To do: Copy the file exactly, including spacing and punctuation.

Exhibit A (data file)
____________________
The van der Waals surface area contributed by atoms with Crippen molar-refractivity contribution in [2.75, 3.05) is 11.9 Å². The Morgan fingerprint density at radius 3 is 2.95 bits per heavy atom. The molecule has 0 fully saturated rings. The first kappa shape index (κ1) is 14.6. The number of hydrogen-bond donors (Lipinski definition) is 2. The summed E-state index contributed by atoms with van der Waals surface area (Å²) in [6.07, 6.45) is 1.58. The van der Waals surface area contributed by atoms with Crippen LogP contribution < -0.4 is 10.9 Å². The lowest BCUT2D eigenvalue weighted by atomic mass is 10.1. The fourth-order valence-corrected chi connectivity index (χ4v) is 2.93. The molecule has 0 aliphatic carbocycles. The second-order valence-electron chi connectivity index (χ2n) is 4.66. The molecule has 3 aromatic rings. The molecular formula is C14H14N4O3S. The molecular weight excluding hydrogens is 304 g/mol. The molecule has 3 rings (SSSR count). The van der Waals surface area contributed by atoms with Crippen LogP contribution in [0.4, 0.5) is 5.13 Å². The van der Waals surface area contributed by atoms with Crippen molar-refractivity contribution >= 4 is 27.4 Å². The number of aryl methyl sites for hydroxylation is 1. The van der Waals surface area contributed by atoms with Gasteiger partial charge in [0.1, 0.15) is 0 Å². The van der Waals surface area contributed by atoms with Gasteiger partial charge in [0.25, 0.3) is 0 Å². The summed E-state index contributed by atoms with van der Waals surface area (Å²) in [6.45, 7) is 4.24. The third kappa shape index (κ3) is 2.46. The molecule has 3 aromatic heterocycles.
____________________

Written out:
The van der Waals surface area contributed by atoms with Crippen molar-refractivity contribution in [2.75, 3.05) is 11.9 Å². The Morgan fingerprint density at radius 3 is 2.95 bits per heavy atom. The molecule has 0 fully saturated rings. The first kappa shape index (κ1) is 14.6. The number of hydrogen-bond donors (Lipinski definition) is 2. The summed E-state index contributed by atoms with van der Waals surface area (Å²) in [6.07, 6.45) is 1.58. The van der Waals surface area contributed by atoms with Crippen LogP contribution < -0.4 is 10.9 Å². The lowest BCUT2D eigenvalue weighted by atomic mass is 10.1. The fourth-order valence-corrected chi connectivity index (χ4v) is 2.93. The molecule has 0 aliphatic carbocycles. The second-order valence-electron chi connectivity index (χ2n) is 4.66. The molecule has 3 aromatic rings. The molecular formula is C14H14N4O3S. The molecular weight excluding hydrogens is 304 g/mol. The molecule has 3 rings (SSSR count). The van der Waals surface area contributed by atoms with Crippen LogP contribution in [0.4, 0.5) is 5.13 Å². The van der Waals surface area contributed by atoms with Crippen molar-refractivity contribution >= 4 is 27.4 Å². The number of aryl methyl sites for hydroxylation is 1. The van der Waals surface area contributed by atoms with Gasteiger partial charge in [0.1, 0.15) is 0 Å². The van der Waals surface area contributed by atoms with Gasteiger partial charge in [0.25, 0.3) is 0 Å². The summed E-state index contributed by atoms with van der Waals surface area (Å²) in [6.45, 7) is 4.24. The third kappa shape index (κ3) is 2.46. The molecule has 3 aromatic heterocycles.